Webb’s Newest Nebula Image Looks Like a Colorful Painting

James Webb Space Telescope MIRI N79

At the longer wavelengths of light captured by Webb’s MIRI, it’s possible to see behind the curtain of clouds and dust. Shorter wavelengths of light are absorbed or scattered, obscuring the inner regions of N79 from view. “This image includes 7.7-micron light shown in blue, 10 microns in cyan, 15 microns in yellow, and 21 microns in red (770W, 1000W, 1500W, and 2100W filters, respectively),” the European Space Agency explains.

The James Webb Space Telescope set its sights on a region of ionized interstellar atomic hydrogen in the Large Magellanic Cloud (LMC) this week, delivering one of Webb’s most colorful photos yet.

Using the Mid-InfraRed Instrument (MIRI), scientists peered through the cosmic gas and dust of nebula N79, a massive star-forming complex that is about 1,630 light-years wide within a scarcely-explored region of the LMC.

“N79 is typically regarded as a younger version of 30 Doradus (also known as the Tarantula Nebula), another of Webb’s recent targets. Research suggests that N79 has a star formation efficiency exceeding that of 30 Doradus by a factor of two over the past 500,000 years,” the European Space Agency (ESA) explains.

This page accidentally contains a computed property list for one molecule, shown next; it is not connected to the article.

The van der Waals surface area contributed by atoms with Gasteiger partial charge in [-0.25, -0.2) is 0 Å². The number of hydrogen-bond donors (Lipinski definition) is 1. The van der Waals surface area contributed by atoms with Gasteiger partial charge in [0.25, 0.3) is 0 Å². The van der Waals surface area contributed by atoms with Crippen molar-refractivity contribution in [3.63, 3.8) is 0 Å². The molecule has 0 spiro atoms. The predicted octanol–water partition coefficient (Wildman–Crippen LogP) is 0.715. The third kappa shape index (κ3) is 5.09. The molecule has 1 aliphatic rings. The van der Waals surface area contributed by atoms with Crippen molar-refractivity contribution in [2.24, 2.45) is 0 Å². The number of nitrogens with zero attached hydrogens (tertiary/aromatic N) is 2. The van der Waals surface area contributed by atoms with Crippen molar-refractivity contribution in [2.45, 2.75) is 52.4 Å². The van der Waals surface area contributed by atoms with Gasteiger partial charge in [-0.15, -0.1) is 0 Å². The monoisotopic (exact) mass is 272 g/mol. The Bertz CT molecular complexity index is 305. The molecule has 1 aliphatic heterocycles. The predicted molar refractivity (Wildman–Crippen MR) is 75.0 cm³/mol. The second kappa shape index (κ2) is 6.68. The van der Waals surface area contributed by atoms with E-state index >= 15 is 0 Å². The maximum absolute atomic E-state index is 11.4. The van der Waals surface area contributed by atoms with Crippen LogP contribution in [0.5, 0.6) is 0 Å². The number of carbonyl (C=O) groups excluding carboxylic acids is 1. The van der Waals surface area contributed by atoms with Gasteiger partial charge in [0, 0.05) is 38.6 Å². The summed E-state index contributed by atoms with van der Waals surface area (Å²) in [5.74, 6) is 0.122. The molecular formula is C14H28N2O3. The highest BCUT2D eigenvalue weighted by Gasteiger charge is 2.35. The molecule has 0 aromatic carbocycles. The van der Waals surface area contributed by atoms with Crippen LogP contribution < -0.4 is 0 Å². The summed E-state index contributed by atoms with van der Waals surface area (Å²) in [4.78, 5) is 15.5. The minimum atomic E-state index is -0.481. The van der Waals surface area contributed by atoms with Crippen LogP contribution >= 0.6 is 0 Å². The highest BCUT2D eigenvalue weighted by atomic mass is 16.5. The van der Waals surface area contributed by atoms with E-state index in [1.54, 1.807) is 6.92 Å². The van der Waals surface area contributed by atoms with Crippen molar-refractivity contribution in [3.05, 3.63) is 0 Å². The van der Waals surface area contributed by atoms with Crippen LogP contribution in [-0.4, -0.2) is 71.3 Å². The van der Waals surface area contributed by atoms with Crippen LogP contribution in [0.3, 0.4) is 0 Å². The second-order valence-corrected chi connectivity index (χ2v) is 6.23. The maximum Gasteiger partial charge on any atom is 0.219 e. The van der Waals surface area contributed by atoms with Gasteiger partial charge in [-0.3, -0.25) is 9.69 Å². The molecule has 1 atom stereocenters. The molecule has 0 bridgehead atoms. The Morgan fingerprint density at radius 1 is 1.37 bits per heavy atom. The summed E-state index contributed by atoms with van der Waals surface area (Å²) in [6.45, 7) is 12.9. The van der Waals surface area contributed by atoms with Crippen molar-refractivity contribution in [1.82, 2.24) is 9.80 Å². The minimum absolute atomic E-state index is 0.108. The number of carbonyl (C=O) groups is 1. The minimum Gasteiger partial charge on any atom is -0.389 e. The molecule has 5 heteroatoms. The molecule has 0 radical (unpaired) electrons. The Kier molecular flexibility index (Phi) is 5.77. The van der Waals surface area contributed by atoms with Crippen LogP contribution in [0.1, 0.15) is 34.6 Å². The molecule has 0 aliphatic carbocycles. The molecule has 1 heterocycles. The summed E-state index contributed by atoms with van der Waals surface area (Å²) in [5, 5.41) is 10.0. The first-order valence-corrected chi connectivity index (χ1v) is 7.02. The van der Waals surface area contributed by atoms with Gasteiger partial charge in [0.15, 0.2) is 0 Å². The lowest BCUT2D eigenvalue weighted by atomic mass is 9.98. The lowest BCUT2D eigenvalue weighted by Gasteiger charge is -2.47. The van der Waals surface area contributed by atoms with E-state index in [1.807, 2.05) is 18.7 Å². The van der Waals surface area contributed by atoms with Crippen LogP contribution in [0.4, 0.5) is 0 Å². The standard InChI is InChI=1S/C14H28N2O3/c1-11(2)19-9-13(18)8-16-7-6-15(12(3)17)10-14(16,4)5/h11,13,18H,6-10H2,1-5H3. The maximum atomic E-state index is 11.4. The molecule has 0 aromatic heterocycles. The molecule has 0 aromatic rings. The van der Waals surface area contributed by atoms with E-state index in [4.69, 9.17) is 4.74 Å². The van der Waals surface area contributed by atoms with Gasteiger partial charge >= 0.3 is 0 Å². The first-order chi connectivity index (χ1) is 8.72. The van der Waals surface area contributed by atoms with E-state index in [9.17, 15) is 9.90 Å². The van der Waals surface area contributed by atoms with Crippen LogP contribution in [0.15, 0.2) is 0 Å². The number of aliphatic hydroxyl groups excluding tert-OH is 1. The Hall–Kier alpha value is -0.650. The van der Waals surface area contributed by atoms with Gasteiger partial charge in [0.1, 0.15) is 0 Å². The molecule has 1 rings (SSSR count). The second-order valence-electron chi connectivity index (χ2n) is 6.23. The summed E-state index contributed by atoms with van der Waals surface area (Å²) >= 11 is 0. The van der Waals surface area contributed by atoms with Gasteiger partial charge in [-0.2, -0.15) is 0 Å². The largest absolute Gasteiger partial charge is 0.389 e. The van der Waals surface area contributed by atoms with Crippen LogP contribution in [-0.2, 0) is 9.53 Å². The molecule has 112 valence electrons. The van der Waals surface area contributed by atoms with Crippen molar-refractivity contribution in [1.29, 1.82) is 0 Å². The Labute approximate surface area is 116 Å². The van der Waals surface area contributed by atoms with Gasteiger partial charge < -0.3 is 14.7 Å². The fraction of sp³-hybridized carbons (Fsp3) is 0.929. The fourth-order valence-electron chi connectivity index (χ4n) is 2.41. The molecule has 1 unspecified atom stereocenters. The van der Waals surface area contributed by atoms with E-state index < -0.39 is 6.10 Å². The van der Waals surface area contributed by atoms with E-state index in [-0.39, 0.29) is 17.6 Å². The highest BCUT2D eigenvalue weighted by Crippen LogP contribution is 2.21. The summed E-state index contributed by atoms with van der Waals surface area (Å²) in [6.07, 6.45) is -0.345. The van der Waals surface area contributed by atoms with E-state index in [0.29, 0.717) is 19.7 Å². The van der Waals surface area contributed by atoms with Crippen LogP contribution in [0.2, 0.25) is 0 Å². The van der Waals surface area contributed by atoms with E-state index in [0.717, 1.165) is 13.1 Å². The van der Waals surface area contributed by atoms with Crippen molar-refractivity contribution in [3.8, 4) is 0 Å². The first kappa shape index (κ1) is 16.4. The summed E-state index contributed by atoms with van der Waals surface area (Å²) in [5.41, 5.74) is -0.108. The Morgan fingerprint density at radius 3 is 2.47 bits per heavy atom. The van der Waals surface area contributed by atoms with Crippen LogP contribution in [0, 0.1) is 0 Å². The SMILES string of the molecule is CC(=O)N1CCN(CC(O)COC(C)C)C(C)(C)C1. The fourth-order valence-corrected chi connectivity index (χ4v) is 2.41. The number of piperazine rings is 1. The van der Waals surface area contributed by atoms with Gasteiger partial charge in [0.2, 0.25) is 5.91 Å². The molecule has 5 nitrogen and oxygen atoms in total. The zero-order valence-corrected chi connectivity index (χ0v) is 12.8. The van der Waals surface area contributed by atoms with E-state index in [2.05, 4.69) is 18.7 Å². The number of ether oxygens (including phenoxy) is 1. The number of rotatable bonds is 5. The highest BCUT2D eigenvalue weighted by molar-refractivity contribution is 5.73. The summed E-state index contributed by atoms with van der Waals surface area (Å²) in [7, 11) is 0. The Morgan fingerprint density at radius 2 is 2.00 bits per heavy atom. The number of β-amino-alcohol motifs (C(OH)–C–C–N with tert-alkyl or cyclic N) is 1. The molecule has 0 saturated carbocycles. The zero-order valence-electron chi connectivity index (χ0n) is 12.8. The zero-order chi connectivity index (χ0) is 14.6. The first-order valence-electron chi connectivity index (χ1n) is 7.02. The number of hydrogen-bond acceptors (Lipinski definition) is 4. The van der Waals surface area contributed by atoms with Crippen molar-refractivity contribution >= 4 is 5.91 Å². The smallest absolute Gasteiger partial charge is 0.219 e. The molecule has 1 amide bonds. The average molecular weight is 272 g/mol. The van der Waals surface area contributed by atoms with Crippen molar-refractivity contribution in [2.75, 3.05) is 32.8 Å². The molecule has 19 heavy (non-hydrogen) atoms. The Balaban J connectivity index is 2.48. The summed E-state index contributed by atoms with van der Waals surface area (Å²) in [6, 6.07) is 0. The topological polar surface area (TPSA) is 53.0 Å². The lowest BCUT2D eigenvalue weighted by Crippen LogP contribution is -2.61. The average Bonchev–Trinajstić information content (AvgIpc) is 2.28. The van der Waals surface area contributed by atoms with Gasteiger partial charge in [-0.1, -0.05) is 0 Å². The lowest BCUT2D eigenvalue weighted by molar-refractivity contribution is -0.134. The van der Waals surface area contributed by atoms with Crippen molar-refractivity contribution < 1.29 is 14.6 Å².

MIRI’s nebula portrait looks at one of N79’s three giant molecular cloud complexes. In this case, it’s N79 South (S1). The large beams of light from the brightest area in the top third of the image are diffraction spikes.

“All telescopes which use a mirror to collect light, as Webb does, have this form of artifact which arises from the design of the telescope. In Webb’s case, the six largest starburst spikes appear because of the hexagonal symmetry of Webb’s 18 primary mirror segments,” says ESA.

These diffraction spikes, or starbursts, are only visible when observing extremely bright, small objects. Many galaxies, even if they seem very compact and luminous from Earth, are so spread out and dark that they don’t produce diffraction spikes.

Star-forming regions like N79 are important to astronomers because their chemical composition is similar to the giant star-forming regions that existed when the Universe was still very young, only a few billion years old. During this era, star formation was at its height. Star formation is much slower in the Milky Way Galaxy than in N79, allowing scientists a chance to study a relatively nearby area that simulates the early Universe closely. Researchers can compare and contrast regions like N79 with Webb’s observations of very distant, ancient galaxies.

Image credits: ESA/Webb, NASA & CSA, O. Nayak, M. Meixner